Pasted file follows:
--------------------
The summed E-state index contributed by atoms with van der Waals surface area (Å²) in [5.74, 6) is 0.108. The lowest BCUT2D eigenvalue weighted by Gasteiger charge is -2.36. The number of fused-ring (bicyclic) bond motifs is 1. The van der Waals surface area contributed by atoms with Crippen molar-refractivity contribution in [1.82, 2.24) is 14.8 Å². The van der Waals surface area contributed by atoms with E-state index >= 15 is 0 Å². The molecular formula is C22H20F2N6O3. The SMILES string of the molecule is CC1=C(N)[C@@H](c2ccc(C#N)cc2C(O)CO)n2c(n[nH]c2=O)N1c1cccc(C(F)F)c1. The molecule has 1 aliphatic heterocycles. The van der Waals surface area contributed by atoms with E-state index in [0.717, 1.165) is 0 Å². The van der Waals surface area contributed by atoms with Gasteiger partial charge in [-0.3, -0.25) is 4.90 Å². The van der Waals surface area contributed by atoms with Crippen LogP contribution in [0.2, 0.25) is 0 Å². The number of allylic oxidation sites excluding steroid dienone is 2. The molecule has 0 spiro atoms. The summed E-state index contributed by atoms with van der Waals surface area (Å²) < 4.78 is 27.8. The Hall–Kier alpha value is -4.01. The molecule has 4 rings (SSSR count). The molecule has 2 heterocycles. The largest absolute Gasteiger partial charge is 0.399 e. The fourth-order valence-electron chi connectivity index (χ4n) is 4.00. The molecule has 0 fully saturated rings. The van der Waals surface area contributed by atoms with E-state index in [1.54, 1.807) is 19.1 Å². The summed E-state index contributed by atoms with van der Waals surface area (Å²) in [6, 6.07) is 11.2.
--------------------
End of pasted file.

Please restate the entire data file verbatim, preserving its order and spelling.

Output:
The summed E-state index contributed by atoms with van der Waals surface area (Å²) in [5.74, 6) is 0.108. The lowest BCUT2D eigenvalue weighted by Gasteiger charge is -2.36. The number of fused-ring (bicyclic) bond motifs is 1. The van der Waals surface area contributed by atoms with Crippen molar-refractivity contribution in [1.82, 2.24) is 14.8 Å². The van der Waals surface area contributed by atoms with E-state index >= 15 is 0 Å². The molecular formula is C22H20F2N6O3. The SMILES string of the molecule is CC1=C(N)[C@@H](c2ccc(C#N)cc2C(O)CO)n2c(n[nH]c2=O)N1c1cccc(C(F)F)c1. The molecule has 1 aliphatic heterocycles. The van der Waals surface area contributed by atoms with E-state index in [0.717, 1.165) is 0 Å². The van der Waals surface area contributed by atoms with Gasteiger partial charge in [-0.3, -0.25) is 4.90 Å². The van der Waals surface area contributed by atoms with Crippen LogP contribution in [0.2, 0.25) is 0 Å². The number of allylic oxidation sites excluding steroid dienone is 2. The molecule has 0 spiro atoms. The summed E-state index contributed by atoms with van der Waals surface area (Å²) < 4.78 is 27.8. The Hall–Kier alpha value is -4.01. The molecule has 4 rings (SSSR count). The molecule has 2 heterocycles. The largest absolute Gasteiger partial charge is 0.399 e. The fourth-order valence-electron chi connectivity index (χ4n) is 4.00. The molecule has 0 fully saturated rings. The van der Waals surface area contributed by atoms with E-state index in [1.54, 1.807) is 19.1 Å². The summed E-state index contributed by atoms with van der Waals surface area (Å²) in [6, 6.07) is 11.2.